Russian Federation: This species is widespread within Russia, although it is declining in areas of its range. This species is known from Vologda district, Novgorod district, Kaliningrad district, Pskov district and Leningrad district (Fedotov, Bykadorova and Kholodkevich 1998). The population status is not known within Vologda district, however it is said to be found within most lakes and rivers. It is occasionally taken as by-catch by fishers, but is not sold in markets (Fedotov, Bykadorova and Kholodkevich 1998). Kaliningrad is a small district within Russia with a very high population density. The water bodies are said to be badly polluted (Fedotov, Bykadorova and Kholodkevich 1998). This species is now absent from a large number of the water bodies in which it was previously found. The Pskov district is said to have a lot of suitable habitat for this species and produces an annual catch of 10,980 kg (Perminov 1995).
Serbia: This species was once found all over Serbia but now is only known from a few very restricted localities (Simic et al. 2008, Y. Machino pers. comm. 2009).
Slovenia: This species is native to Slovenia and is found in the Danube River basin, however subpopulations in the northeast of the country have been introduced (Budhina 1989).
Slovakia: This species is thought to be the most abundant crayfish throughout Slovakia (P. Manko pers. comm. 2008). It occurs within eastern and northern Slovakia. Subpopulations are thought to be currently stable (P. Manko pers. comm. 2008).
Sweden: It is estimated that at the beginning of the 20th century, there were some 30,000 subpopulations of this species in Sweden alone (Bohman et al. 2006). However, by 1960, only 50% of these remained (Bohman et al. 2006). In 1994, just 1,724 subpopulations were recorded and numbers continued to decline to 1,597 subpopulations by 1997 and approximately 1,000 subpopulations in 2002 (Bohman et al. 2006). It is estimated that the current rate of crayfish plague outbreaks has increased by 90% (L. Edsman pers. comm. 2008). Over the last 22.5 years there has been an estimated decline of ~78% based on a decline from 1,724 known subpopulations in 1994, to 1,000 subpopulations in 2002 (Fiskeriverket and Naturvårdsverket 1998; Database of Crayfish Occurrences 2005). However, this country still has one of the largest capture fisheries (Souty-Grosset et al. 2006). This species is now regarded as Critically Endangered in the new 2010 Red List of Swedish Species (It was Endangered in the red list from 2005). This is based on the heavy decline but also on the fact that the crayfish plague has increased 10 fold in the last few years and the disease has now spread to parts of the country that still had Noble Crayfish (the north and middle west parts of the country) and never had crayfish plague before. This is due to illegal introductions of the introduced plague carrying signal crayfish. The species is more or less gone from lakes and rivers in the south and middle east parts of the country where the best habitats are climate wise and the best possibilities for good noble crayfish populations (Edsman and Schröder 2009, Gärdenfors 2010).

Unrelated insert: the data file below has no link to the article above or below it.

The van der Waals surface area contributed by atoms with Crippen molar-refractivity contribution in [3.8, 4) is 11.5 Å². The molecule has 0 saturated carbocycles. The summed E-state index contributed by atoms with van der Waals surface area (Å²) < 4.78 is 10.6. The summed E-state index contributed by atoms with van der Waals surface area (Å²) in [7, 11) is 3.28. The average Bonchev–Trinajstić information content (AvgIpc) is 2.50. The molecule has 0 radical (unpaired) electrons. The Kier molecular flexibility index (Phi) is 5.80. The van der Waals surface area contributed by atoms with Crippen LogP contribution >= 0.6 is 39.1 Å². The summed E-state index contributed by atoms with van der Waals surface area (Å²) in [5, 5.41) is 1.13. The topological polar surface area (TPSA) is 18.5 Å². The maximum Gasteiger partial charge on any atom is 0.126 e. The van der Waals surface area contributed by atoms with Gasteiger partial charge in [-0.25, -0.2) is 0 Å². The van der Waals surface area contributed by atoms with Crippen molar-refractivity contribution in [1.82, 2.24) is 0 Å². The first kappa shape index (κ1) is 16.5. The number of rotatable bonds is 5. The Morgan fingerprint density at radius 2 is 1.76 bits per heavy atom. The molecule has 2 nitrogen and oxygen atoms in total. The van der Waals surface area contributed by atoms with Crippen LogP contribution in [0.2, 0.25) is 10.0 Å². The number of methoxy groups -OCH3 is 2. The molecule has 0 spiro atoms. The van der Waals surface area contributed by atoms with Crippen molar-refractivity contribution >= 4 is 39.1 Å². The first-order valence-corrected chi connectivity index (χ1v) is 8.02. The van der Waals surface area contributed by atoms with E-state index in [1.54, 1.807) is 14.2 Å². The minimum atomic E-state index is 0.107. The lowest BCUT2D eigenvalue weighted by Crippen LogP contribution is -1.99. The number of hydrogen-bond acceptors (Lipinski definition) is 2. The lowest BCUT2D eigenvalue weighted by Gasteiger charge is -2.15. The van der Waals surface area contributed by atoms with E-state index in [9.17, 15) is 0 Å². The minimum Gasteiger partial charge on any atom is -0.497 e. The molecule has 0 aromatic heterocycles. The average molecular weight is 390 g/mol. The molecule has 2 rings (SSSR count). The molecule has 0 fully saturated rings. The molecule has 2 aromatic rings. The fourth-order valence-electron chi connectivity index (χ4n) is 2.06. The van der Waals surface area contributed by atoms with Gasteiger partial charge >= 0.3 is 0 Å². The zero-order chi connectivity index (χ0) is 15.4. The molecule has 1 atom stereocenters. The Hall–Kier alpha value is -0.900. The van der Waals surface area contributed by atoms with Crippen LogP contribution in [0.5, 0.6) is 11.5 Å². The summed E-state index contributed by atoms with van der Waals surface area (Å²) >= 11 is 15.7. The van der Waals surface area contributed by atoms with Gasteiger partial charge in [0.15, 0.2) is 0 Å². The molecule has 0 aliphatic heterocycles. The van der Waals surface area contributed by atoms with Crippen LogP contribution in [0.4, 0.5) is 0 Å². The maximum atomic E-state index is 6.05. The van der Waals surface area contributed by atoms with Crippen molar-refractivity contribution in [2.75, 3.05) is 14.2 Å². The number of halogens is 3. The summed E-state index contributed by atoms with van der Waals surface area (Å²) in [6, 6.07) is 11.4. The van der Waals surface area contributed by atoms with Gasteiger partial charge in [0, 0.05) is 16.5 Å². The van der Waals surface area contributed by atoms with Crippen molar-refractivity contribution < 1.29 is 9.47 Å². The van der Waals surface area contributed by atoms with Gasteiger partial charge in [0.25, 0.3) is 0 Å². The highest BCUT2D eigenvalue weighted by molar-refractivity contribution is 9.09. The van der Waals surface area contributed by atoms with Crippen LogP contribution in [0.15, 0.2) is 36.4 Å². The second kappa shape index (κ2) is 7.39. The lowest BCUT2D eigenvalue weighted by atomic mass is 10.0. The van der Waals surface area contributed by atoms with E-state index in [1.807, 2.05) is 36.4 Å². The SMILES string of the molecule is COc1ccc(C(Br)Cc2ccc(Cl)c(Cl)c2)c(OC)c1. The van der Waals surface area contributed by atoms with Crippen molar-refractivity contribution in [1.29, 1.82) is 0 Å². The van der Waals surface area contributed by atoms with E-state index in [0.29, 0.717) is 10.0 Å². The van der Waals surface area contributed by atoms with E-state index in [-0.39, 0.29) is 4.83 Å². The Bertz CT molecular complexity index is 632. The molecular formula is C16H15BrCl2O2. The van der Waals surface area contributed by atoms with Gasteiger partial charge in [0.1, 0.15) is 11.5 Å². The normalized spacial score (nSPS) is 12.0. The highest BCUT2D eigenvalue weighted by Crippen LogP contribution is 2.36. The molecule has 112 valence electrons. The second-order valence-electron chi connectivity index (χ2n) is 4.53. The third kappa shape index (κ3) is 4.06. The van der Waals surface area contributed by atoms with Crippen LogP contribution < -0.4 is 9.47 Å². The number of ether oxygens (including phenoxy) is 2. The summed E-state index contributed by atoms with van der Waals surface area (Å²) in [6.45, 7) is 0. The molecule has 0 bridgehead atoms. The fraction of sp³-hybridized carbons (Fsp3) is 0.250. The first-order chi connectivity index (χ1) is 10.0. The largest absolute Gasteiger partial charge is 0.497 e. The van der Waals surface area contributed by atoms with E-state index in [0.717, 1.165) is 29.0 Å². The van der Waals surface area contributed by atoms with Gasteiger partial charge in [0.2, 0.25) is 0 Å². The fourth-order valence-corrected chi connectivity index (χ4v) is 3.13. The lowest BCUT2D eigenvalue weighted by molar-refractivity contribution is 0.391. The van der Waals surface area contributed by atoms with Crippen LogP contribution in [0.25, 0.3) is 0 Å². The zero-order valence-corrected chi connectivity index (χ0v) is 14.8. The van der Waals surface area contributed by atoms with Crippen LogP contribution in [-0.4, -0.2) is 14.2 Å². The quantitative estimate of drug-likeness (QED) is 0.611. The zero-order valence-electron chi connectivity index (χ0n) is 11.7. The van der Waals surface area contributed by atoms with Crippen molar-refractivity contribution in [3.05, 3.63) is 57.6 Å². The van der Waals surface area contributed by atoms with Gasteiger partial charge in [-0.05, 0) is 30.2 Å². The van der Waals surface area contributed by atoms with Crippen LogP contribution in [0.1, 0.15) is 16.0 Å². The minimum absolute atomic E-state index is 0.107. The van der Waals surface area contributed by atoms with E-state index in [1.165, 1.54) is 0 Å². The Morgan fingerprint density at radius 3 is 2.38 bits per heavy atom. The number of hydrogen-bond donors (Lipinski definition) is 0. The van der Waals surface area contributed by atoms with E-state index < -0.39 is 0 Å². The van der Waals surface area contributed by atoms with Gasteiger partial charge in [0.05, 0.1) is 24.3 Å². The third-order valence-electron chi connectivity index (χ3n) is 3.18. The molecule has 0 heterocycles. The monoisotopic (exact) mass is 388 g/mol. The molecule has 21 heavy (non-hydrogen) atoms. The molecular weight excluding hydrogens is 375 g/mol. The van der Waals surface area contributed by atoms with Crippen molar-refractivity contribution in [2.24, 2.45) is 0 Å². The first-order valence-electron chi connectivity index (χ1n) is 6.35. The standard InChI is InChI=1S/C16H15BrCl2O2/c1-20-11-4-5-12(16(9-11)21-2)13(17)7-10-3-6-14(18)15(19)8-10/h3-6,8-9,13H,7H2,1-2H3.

Switzerland: Within Switzerland this species is considered to be in a state of decline largely due to Aphanomyces astaci and is considered to be 'threatened' or 'endangered' by the Swiss National Legislation on Fisheries (D. Hefti pers. comm. 2008, Füreder & Souty-Grosset 2005).
|Current Population Trend:||Decreasing|
|Habitat and Ecology:|